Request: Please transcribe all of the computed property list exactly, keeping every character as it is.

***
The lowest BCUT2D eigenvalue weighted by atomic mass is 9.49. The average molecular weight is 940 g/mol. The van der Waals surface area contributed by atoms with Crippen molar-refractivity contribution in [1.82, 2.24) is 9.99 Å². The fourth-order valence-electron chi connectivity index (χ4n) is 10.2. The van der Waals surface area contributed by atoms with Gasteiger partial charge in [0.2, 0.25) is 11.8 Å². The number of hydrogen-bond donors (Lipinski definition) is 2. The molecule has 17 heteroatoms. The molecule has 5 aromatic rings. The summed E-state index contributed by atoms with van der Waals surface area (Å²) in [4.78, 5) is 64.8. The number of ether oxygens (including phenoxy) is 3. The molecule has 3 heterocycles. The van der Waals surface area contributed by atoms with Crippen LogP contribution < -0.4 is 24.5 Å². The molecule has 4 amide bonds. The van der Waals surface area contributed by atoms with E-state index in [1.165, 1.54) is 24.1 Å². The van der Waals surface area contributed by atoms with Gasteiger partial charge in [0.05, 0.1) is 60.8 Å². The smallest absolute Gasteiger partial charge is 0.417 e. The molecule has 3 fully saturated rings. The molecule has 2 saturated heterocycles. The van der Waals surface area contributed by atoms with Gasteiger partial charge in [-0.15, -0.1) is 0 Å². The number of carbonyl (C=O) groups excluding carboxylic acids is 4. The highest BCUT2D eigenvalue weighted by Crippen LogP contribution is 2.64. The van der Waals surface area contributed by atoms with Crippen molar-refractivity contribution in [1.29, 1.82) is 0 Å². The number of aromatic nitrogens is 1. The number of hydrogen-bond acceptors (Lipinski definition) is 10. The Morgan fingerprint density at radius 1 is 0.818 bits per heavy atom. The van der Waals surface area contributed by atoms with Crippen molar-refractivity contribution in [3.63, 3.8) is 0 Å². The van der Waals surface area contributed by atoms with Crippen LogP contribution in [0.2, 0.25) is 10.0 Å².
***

The lowest BCUT2D eigenvalue weighted by atomic mass is 9.49. The average molecular weight is 940 g/mol. The van der Waals surface area contributed by atoms with Crippen molar-refractivity contribution in [1.82, 2.24) is 9.99 Å². The fourth-order valence-electron chi connectivity index (χ4n) is 10.2. The van der Waals surface area contributed by atoms with Gasteiger partial charge in [0.2, 0.25) is 11.8 Å². The number of hydrogen-bond donors (Lipinski definition) is 2. The molecule has 17 heteroatoms. The molecule has 5 aromatic rings. The summed E-state index contributed by atoms with van der Waals surface area (Å²) in [4.78, 5) is 64.8. The number of ether oxygens (including phenoxy) is 3. The molecule has 3 heterocycles. The van der Waals surface area contributed by atoms with Crippen LogP contribution < -0.4 is 24.5 Å². The molecule has 4 amide bonds. The van der Waals surface area contributed by atoms with E-state index in [1.165, 1.54) is 24.1 Å². The van der Waals surface area contributed by atoms with Gasteiger partial charge in [0.05, 0.1) is 60.8 Å². The smallest absolute Gasteiger partial charge is 0.417 e. The molecule has 3 fully saturated rings. The molecule has 2 saturated heterocycles. The van der Waals surface area contributed by atoms with Gasteiger partial charge in [-0.15, -0.1) is 0 Å². The number of carbonyl (C=O) groups excluding carboxylic acids is 4. The highest BCUT2D eigenvalue weighted by Crippen LogP contribution is 2.64. The van der Waals surface area contributed by atoms with Crippen molar-refractivity contribution in [1.29, 1.82) is 0 Å². The number of aromatic nitrogens is 1. The number of hydrogen-bond acceptors (Lipinski definition) is 10. The Morgan fingerprint density at radius 1 is 0.818 bits per heavy atom. The van der Waals surface area contributed by atoms with Crippen molar-refractivity contribution in [3.63, 3.8) is 0 Å². The van der Waals surface area contributed by atoms with Crippen LogP contribution in [0.2, 0.25) is 10.0 Å².